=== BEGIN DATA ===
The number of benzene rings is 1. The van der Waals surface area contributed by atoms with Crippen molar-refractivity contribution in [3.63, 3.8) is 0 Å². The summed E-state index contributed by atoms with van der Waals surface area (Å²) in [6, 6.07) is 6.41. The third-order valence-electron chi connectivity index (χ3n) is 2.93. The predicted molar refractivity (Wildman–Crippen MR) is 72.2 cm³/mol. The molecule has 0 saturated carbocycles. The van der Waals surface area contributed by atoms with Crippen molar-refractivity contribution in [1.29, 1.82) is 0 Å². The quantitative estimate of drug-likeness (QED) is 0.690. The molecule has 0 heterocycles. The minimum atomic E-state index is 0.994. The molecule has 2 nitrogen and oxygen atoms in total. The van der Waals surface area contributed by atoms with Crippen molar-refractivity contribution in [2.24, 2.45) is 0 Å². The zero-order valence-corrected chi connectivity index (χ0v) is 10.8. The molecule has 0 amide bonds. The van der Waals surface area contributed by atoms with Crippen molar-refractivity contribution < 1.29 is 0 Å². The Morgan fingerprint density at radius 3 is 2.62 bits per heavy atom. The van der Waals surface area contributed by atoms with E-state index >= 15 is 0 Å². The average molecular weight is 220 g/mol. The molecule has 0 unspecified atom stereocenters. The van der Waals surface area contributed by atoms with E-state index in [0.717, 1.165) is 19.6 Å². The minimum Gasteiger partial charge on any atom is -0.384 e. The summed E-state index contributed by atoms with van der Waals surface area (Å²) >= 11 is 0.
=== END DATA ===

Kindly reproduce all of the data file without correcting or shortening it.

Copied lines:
The number of benzene rings is 1. The van der Waals surface area contributed by atoms with Crippen molar-refractivity contribution in [3.63, 3.8) is 0 Å². The summed E-state index contributed by atoms with van der Waals surface area (Å²) in [6, 6.07) is 6.41. The third-order valence-electron chi connectivity index (χ3n) is 2.93. The predicted molar refractivity (Wildman–Crippen MR) is 72.2 cm³/mol. The molecule has 0 saturated carbocycles. The van der Waals surface area contributed by atoms with Crippen molar-refractivity contribution in [1.29, 1.82) is 0 Å². The quantitative estimate of drug-likeness (QED) is 0.690. The molecule has 0 heterocycles. The minimum atomic E-state index is 0.994. The molecule has 2 nitrogen and oxygen atoms in total. The van der Waals surface area contributed by atoms with Crippen molar-refractivity contribution in [2.24, 2.45) is 0 Å². The zero-order valence-corrected chi connectivity index (χ0v) is 10.8. The molecule has 0 amide bonds. The van der Waals surface area contributed by atoms with Crippen molar-refractivity contribution < 1.29 is 0 Å². The Morgan fingerprint density at radius 3 is 2.62 bits per heavy atom. The van der Waals surface area contributed by atoms with E-state index >= 15 is 0 Å². The average molecular weight is 220 g/mol. The molecule has 0 unspecified atom stereocenters. The van der Waals surface area contributed by atoms with E-state index in [0.717, 1.165) is 19.6 Å². The minimum Gasteiger partial charge on any atom is -0.384 e. The summed E-state index contributed by atoms with van der Waals surface area (Å²) >= 11 is 0.